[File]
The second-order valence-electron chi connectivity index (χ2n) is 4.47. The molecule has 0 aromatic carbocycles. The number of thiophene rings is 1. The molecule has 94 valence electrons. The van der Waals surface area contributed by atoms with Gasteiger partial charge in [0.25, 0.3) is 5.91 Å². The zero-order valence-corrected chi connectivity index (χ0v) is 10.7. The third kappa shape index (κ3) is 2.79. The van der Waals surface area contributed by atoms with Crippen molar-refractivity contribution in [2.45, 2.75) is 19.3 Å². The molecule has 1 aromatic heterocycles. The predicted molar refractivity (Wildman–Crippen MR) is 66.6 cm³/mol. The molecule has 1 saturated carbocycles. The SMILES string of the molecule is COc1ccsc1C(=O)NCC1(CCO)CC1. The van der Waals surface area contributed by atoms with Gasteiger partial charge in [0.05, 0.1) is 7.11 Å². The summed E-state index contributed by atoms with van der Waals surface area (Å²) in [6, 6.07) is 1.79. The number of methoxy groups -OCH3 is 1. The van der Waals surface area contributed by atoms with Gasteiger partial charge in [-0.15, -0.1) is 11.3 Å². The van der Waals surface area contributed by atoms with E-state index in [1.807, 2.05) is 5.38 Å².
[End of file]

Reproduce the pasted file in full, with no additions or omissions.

The second-order valence-electron chi connectivity index (χ2n) is 4.47. The molecule has 0 aromatic carbocycles. The number of thiophene rings is 1. The molecule has 94 valence electrons. The van der Waals surface area contributed by atoms with Gasteiger partial charge in [0.25, 0.3) is 5.91 Å². The zero-order valence-corrected chi connectivity index (χ0v) is 10.7. The third kappa shape index (κ3) is 2.79. The van der Waals surface area contributed by atoms with Crippen molar-refractivity contribution in [2.45, 2.75) is 19.3 Å². The molecule has 1 aromatic heterocycles. The predicted molar refractivity (Wildman–Crippen MR) is 66.6 cm³/mol. The molecule has 1 saturated carbocycles. The SMILES string of the molecule is COc1ccsc1C(=O)NCC1(CCO)CC1. The van der Waals surface area contributed by atoms with Gasteiger partial charge in [0.05, 0.1) is 7.11 Å². The summed E-state index contributed by atoms with van der Waals surface area (Å²) in [6, 6.07) is 1.79. The number of methoxy groups -OCH3 is 1. The van der Waals surface area contributed by atoms with Gasteiger partial charge in [-0.15, -0.1) is 11.3 Å². The van der Waals surface area contributed by atoms with E-state index in [1.807, 2.05) is 5.38 Å².